If great men are defined by their presence, straightforwardness, or ability to dominate a room, PV Narasimha Rao was no great man. If, however, men are judged by their ability to create positive reform, Rao was India’s political Indiana Jones. He was a veritable puppet-master, a pundit who remained behind the curtains as he wrought the greatest changes to the Indian government before being buried into relative obscurity. India chooses only to remember that twenty-five years ago a budget passed by a fledgling government changed the course of the Indian economy; Rao’s facilitation of this budget and his own policy of de-licensing are largely forgotten by a public that still buys into the judgment of the Nehru-Gandhi clan. Accordingly, when one asks a common taxicab driver about the PV, all he can muster is a convoluted story about a fallen mosque and a resulting massacre.
In an effort to correct his tarnished legacy, Vinay Sitapati has written a book that both defends Rao and gives him his due as “the architect of contemporary India.” Half - Lion: How P.V Narasimha Rao Transformed India is the first book to use Rao’s personal writings and records to sketch a silhouette of his life, and consequently, the history of India’s economic revolution. According to Sitapati, the amount of academic literature on Indian history after Independence is scarce. He quotes Indian historian Ramachandra Guha who famously wrote that “when the clock struck midnight and India became independent, history ended.” Like Guha, Sitapati has set out to fill in the gaps by telling the story of Rao since “in many ways, Rao’s story is the story of the modern Indian Congress party and of the modern Indian nationalists.” Even more importantly, it is the story of Indian economic growth and the development of an Indian welfare state.
Sitapati delivers the history and the politics like doses of bitter medicine couched in the honey of intimate anecdotes ranging from those about Rao’s cook to those about his mistress. Over one hundred interviews form the source material for these anecdotes, and contemporary narrative of the book. Half-Lion claims a place on the popular bookshelf as well as in academia; it is also the first book to be written by an author who was given access to Rao’s personal papers. A quality perhaps even more acutely gauged than his leadership was Rao’s meticulousness. Close advisors attest to the sight of Rao without a notebook at hand as an anomaly. Rao’s family allowed Sitapati access to some forty-five odd cartons full of these journals, papers, and diaries, where he seems to have painstakingly cataloged his every interaction. Sitapati talks at length about how useful this access was in piecing together a history that reveals a more natural understanding of Rao’s objectives, interactions, and decisions.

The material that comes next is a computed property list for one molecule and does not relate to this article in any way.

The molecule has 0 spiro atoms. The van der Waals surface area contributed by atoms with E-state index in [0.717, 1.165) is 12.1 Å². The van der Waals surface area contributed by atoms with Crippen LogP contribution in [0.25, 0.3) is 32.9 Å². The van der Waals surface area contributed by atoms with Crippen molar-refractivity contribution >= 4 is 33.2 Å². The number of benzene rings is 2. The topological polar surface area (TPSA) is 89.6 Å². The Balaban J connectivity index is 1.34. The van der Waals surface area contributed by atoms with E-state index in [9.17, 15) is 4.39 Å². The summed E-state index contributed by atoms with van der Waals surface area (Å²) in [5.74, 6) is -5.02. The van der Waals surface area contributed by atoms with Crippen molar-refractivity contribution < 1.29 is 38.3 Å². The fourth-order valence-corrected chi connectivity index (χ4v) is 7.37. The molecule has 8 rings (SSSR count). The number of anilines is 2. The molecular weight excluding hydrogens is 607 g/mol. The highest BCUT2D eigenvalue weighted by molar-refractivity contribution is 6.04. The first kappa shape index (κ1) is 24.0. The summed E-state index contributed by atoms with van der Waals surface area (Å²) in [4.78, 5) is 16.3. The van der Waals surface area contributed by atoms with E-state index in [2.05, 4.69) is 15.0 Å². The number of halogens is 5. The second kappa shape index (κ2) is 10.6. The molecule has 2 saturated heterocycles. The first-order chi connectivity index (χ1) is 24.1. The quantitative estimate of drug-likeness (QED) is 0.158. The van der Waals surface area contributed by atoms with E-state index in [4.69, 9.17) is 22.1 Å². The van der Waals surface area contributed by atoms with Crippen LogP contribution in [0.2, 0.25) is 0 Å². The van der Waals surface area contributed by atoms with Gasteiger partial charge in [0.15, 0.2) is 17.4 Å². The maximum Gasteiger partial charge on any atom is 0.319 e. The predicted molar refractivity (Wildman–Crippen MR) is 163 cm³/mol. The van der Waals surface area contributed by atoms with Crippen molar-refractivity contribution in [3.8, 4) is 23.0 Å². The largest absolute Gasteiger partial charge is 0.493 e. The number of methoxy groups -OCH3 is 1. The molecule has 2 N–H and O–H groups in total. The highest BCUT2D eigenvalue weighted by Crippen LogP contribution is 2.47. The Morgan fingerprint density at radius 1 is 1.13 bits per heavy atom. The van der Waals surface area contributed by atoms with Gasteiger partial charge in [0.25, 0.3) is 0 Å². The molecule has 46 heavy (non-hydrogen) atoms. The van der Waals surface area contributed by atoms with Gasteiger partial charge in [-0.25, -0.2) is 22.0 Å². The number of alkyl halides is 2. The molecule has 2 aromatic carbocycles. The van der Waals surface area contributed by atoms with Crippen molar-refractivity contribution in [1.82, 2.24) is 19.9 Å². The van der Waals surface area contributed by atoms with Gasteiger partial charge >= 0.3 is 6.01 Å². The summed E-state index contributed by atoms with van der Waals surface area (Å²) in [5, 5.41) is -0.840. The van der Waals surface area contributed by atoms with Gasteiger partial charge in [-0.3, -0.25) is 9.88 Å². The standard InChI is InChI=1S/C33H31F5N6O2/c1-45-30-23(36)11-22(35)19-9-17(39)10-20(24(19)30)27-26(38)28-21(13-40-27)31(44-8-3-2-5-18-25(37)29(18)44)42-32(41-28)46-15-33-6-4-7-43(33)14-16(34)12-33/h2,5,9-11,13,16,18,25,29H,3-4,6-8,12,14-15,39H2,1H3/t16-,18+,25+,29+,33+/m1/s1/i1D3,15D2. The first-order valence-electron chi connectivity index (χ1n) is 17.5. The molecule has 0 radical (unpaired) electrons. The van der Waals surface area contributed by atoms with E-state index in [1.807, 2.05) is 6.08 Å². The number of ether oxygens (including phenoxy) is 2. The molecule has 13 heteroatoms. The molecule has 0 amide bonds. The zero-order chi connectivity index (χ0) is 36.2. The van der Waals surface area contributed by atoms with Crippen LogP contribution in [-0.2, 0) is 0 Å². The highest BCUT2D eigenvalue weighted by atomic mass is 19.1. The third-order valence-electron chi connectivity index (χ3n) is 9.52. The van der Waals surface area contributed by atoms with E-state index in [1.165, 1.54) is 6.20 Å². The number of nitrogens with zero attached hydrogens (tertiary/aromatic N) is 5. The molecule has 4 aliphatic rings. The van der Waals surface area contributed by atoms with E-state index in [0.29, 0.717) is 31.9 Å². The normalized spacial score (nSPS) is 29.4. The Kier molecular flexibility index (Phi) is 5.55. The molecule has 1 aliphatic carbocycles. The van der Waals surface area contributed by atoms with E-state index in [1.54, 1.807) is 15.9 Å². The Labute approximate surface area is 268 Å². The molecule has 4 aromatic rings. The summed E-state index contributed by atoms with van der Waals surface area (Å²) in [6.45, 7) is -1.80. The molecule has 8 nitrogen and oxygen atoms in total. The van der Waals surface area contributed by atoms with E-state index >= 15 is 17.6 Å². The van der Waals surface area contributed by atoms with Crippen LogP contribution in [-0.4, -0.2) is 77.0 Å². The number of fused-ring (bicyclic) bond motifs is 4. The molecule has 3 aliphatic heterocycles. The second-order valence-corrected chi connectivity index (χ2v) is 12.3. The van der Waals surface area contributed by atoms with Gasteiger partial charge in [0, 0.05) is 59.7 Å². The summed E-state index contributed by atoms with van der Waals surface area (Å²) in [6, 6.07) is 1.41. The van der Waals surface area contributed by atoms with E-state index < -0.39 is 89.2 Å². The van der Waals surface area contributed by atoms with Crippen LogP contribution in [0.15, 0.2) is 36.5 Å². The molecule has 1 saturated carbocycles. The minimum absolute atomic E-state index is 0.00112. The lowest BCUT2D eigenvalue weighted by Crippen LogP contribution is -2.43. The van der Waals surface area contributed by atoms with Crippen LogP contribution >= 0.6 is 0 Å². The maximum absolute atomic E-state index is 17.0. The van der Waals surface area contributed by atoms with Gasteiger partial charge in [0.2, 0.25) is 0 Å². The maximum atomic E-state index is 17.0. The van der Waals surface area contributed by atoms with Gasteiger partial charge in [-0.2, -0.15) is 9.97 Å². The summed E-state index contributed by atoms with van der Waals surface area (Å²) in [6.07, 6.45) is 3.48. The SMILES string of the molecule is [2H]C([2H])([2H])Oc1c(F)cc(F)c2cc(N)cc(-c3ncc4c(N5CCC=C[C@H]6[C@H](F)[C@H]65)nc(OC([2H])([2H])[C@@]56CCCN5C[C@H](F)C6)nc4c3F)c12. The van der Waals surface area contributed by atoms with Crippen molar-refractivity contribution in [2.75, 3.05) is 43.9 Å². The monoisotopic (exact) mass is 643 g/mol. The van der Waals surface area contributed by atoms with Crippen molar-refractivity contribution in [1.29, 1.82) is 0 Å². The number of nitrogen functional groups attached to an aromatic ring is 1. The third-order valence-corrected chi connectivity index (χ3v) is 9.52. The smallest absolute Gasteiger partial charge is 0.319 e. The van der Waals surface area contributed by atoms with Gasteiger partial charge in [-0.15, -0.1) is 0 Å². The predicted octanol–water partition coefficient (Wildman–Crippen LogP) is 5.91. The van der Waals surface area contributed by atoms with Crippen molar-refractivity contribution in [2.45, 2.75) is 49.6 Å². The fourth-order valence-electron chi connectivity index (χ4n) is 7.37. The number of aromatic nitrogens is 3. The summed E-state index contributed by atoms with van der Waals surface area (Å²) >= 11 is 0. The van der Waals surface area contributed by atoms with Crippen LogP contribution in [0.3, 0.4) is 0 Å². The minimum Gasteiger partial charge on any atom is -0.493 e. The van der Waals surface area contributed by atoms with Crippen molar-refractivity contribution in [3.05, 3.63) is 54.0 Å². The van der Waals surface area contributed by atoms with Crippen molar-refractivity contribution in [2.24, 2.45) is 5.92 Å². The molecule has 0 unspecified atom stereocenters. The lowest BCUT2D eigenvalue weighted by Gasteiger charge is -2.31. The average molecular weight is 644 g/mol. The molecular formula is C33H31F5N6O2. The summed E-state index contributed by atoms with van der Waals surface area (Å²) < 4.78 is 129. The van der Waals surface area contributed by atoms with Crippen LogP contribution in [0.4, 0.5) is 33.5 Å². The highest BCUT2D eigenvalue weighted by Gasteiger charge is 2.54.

It is not Sitapati’s purpose to make Rao look good; the book is rife with voices that criticize the former prime minister for his infidelity to his wife, his intentional lack of action during the Sikh revolt after Indira Gandhi’s assassination, and his abuse of the political system. Despite highlighting these faults, Sitapati uses Rao’s personal papers to make the argument that Rao’s involvement in the major reforms for the country overshadows these major shortcomings.
As Sitapati says repeatedly, it is quite difficult to find Rao’s fingerprints in the very policies that he micro-managed. He scrupulously chose to distance himself from his administration’s reforms, often enabling them to squeak by, carefully tailored but virtually unopposed. The reason why a common cab driver doesn’t remember Rao as the man who saved India from an economic decline and engendered the welfare state is because Rao never associated himself with the very changes that he doctored. Instead he shielded himself behind people like Finance Minister Manmohan Singh who is largely credited with the reforms that would forever shape the nation’s history. Sitapati has unearthed papers like a 1995 telecom policy, heavily annotated by Rao, that shows exactly how much of a role he had in facilitating privatization of mobile services and increasing access to the mobile market. Other articles like this show exactly how involved Rao was in each policy that passed during his time in office. Yet, none of these policies have become associated with the former prime minister who took painstaking care to appear as though he had no role in the reforms.